The itchiness from the biting and scurrying can cause a pet an enormous amount of distress and can develop into an allergy causing further effects on an animals health.
Fleas and ticks are capable of carrying a range of diseases and parasites that will be damaging to your pets health, such as Mixamatosis in rabbits, Lyme disease, as well as worms that can affect all animals, as well as diseases that can be passed to humans.
A large enough infestation can even lead to fatal anaemia.

How to spot fleas and ticks
Sometimes discovering a pet has fleas can be as simple as seeing one scurrying through a pet’s fur, however this might not be the best way to tell if your pets is suffering as scurrying fleas are often scratched away before you can see them.
Better to look for excessive grooming, chewing, scratching and biting all of which are good indicators of fleas and ticks. It can sometimes, although not always, be possible to see small pink bite marks on the skin and more extreme reactions can lead to hair loss and sores.
Possibly the best way of telling if your pet has fleas is to give them a good fuss. If you find sandy black specs in the coat that can be crushed into red stains then your pet has fleas. Although sometimes mistaken for eggs, these small black specs are actually flea faeces.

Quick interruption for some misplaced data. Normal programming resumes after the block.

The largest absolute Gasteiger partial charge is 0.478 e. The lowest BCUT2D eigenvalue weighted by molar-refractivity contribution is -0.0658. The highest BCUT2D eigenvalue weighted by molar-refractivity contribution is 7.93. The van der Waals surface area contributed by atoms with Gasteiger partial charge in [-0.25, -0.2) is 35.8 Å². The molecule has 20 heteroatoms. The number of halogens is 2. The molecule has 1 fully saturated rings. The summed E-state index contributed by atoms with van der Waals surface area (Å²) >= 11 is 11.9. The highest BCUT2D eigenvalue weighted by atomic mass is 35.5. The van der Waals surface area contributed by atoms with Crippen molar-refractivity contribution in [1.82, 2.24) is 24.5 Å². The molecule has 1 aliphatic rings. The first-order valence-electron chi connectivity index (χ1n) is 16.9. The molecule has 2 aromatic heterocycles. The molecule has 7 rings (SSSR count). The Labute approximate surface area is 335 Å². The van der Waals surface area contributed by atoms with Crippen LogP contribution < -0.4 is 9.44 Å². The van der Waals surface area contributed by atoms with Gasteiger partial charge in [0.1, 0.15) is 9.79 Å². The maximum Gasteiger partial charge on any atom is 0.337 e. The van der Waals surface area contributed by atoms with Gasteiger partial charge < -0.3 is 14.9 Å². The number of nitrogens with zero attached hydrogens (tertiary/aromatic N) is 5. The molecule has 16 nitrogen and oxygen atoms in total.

Ticks come in a range of sizes and colours. The size of a tick can vary between a pin head and fingernail, they can range in colour from dark green to pale cream, but generally a tick will appear like a small rounded pebble attached to the pets skin.

The Life of a flea
Different flea treatments and prevention products work on different stages of a fleas life. Therefore in order to prevent and treat a pet for fleas it is important to understand the life cycle of a flea.

There are four stages to a fleas life; egg, lava, pupa and adult

As well as existing on your pet, eggs can be scattered anywhere and everywhere. To make matters worse at just 0.5mm in size and white or even transparent, eggs can be very difficult to spot. Eggs simply fall off a pet as they scratch, and develop happily in your garden, carpet, sofa, bed, where ever a pet spends time there could potentially be eggs.